Ask a stupid question countdown... One posted a list of Ten Questions for Every Atheist. Since I count myself as one of the "every" and I'm far too snarky to leave rhetorical questions alone, I thought they would be interested in my responses. I'll tackle one a day, counting down from ten to one. I'll also be unpacking the questions so not only do I address them directly but also some of the hidden assumptions and fallacies behind them.

Before reading the answer, keep in mind that they have the rather absurd lead-in:

Some Questions Atheist Cannot Truly and Honestly REALLY Answer! Which leads to some interesting conclusions…

Someone out there imagines that no one ever thought to answer these, and I'm guessing from the general tone, they think they are unanswerable. So with my apologies for busting your bubble, here are honest answers:

1. How did you become an atheist?

This is a slightly misleading question since it has the faulty assumption built into it that all people must start as theists - that is, they believe in a personal god who created the universe, has a "plan" for them and might even be talked into granting the odd prayer here and there.

I cannot honestly say I was ever a theist. Although I may have done so when I was younger and didn't know what I was talking about, I can't say I've ever tried to pray to a deity. I've certainly never had any kind of magic water sprinkled on me (so many jokes... so little time) and never feasted on the blood and body of a first century zombie for Sunday brunch.

So why was I so lucky as to not be sucked into any of these odd beliefs? I suppose paramount thanks go to my parents for ensuring that religion was never part of my early life. Although many of the official holidays in Canada are Christian holidays, we weren't Christian children, we were just children. And of course there were Jewish children, who were exactly the same as regular children except they had the advantage of having a few extra days off from school.

I'm sure I must have found my way into a church for a wedding or a funeral, but there was no indoctrination. All religions realize, and most will admit openly, that indoctrination at an early age is a central part in any religious recruitment plan. There are a lot of important ideas that would just not take root if you tried to push them on an adult whose brain had finished developing and picked up a little science and logic.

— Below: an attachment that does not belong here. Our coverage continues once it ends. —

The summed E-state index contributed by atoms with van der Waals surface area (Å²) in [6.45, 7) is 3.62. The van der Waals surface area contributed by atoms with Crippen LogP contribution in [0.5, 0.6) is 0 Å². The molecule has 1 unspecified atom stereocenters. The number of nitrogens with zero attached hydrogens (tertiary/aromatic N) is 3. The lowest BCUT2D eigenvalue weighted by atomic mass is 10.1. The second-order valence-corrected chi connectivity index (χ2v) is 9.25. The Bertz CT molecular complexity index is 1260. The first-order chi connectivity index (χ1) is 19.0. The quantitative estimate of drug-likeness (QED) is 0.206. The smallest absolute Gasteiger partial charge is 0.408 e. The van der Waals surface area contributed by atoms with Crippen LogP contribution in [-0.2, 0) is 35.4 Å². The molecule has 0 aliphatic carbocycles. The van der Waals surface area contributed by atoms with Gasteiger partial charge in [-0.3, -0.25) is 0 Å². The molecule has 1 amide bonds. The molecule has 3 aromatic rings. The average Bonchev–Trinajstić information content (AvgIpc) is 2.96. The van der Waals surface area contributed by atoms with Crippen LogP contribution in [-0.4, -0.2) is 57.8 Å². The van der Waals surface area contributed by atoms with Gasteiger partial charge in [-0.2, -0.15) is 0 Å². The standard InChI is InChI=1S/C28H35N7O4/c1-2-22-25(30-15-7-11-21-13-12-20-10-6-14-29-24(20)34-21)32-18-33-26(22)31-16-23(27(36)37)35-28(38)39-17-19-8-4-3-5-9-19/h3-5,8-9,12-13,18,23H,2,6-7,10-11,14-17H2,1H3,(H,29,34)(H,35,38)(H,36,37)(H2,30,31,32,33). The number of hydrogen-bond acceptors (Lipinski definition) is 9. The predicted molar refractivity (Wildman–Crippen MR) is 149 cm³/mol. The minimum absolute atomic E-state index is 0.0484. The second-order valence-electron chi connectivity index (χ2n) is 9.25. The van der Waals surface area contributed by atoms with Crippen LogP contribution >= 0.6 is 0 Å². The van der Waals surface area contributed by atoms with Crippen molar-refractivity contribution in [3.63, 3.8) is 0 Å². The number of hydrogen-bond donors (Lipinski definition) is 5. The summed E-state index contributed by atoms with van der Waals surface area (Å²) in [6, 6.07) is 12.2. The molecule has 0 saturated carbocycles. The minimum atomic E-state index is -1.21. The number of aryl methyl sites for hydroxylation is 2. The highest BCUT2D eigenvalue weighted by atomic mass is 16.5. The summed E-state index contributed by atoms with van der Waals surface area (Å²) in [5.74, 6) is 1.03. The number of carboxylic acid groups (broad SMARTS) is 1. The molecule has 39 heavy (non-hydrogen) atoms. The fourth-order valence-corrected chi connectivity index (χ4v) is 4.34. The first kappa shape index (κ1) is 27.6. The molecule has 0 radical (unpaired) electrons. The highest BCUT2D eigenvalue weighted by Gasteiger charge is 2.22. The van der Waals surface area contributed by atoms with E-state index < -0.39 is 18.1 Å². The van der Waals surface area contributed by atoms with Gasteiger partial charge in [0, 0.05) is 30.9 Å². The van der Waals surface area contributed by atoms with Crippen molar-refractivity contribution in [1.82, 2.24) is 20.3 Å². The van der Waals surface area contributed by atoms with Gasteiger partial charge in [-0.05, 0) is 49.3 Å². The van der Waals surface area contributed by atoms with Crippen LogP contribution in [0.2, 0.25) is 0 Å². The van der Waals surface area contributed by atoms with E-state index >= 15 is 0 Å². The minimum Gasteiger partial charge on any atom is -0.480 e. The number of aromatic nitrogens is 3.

So in the absence of indoctrination, atheistic children tend to remain atheists. I was also helped along from some outside sources in the entertainment I sought. First, the way god was portrayed in the media. My favourite shows were distinctly secular.

The Simpsons, while stopping short of mocking god outright, clearly didn't take him all that seriously. God and the devil are always comedic characters. No kids walk away fearing god.

Star Trek was the late Gene Roddenberry's vision for a utopian future. Although I wasn't aware of it at the time, I found out much later, god was intentionally absent from the Star Trek universe. No one solved problems by praying. It was human ingenuity and human compassion that solved problems. The other message that was abundantly clear is that we are one human species. It was a world where national and cultural divides had evaporated and we were all in it together.

Douglas Adams, was my favourite author as a child. He wrote many of the few books which made me stop my reading so I could laugh out loud for several minutes. He was also an outspoken atheist and that bled into his books (it was much easier to be an atheist in the UK, no one cares quite as much.) In fact, it was probably with the release of the Salmon of Doubt (I was seventeen) which contained an interview which is probably the point at which I learned that atheist was the right label for what I was.

Richard Feynman - the Nobel prize winning physicist gave many talks later in his life that were more philosophical in tone. That was how I came to understand what the scientific method really was (I was reading this stuff in high school, I was pretty odd) and how to think critically about things. I learned how to deal with claims of UFOs and claims of miracles. I learned what constituted good evidence. He was a little too polite to tackle the god question explicitly but if you just switched out "aliens" for "god" the arguments still made exactly the same amount of sense. That was where I learned the cardinal rule of science: